M. David Burghardt--Biography
Dr. Burghardt, P.E., C.Eng., Professor of Engineering, co-Director of the Center for Technological Literacy and former Chair of Engineering and of Computer Science, is the author of twelve texts in thermodynamics, diesel engines and engineering fundamentals. He is a community activist, believing that engineers should seek leadership roles in our technologically sophisticated society. A former Mayor, Village of Kensington, he led the creation of an inter-municipal environmental committee, serving as its founding Chair, dedicated to improving the water quality of Long Island Sound.
In 1989 with the support of Dr. James M. Shuart, then President of Hofstra University, Dr. Burghardt created the Hofstra Center for Technological Literacy to enhance technological literacy of K-12 students on Long Island. The Center quickly extended its reach to include New York State and other parts of the country. With support and collaboration of local industry and the Brookhaven National Laboratory (BNL), the Center has hosted teacher workshops, engineering design competitions, and large-scale funded projects.
In collaboration with colleagues in the Hofstra University's School of Education, Dr. Burghardt helped create a graduate program in STEM (Science, Technology, Engineering, Math) for elementary teachers and designed a course in Children's Engineering, ElEd 239, that places engineering and the design experience at the center of learning. The MA/STEM program is in its 15th year.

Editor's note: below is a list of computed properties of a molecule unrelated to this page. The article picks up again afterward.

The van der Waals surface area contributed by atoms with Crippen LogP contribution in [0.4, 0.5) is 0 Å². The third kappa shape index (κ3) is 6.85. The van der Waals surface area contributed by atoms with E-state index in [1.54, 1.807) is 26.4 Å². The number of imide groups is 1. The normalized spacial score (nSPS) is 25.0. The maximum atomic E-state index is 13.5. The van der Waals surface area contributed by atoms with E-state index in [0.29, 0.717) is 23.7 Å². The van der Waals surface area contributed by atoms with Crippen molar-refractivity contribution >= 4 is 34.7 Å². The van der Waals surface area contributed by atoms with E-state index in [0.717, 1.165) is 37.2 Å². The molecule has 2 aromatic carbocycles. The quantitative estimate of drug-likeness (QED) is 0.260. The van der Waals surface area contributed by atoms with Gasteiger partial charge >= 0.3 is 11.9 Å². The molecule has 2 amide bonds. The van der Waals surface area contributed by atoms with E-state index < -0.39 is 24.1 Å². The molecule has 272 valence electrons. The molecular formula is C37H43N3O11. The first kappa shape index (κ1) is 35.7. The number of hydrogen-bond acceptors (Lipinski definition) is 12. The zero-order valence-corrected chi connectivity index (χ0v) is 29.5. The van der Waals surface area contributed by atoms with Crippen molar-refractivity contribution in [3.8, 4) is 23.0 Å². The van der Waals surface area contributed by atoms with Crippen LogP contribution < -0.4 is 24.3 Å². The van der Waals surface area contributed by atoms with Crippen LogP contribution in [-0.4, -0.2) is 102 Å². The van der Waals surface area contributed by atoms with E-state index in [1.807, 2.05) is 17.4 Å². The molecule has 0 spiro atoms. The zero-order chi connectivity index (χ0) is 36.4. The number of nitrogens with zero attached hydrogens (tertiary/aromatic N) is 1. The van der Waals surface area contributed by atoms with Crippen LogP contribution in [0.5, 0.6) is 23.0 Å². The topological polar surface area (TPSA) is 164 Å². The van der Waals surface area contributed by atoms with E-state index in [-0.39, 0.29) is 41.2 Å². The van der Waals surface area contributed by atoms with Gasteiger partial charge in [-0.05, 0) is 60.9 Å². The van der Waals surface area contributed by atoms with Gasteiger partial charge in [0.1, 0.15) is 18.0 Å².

In the past 18 years, Dr. Burghardt working with colleagues in the Center for Technological Literacy, has won over $30 million of National Science Foundation grants in the area of STEM research. Much of the work has sought to bring engineering design to the foreground of teaching as a pedagogical strategy, making the E in STEM an essential element of good teaching practice. He received ITEEA’s 2011 Award of Distinction in Teaching, Scholarship and Research for his work. The focus of his current efforts are on interconnected learning in STEM, such as the re-instruction of math in science courses, understanding and applying the math in the context of science. Other projects are related to introducing informed engineering design in mathematics courses, using informed engineering pedagogy to improve student learning of mathematics.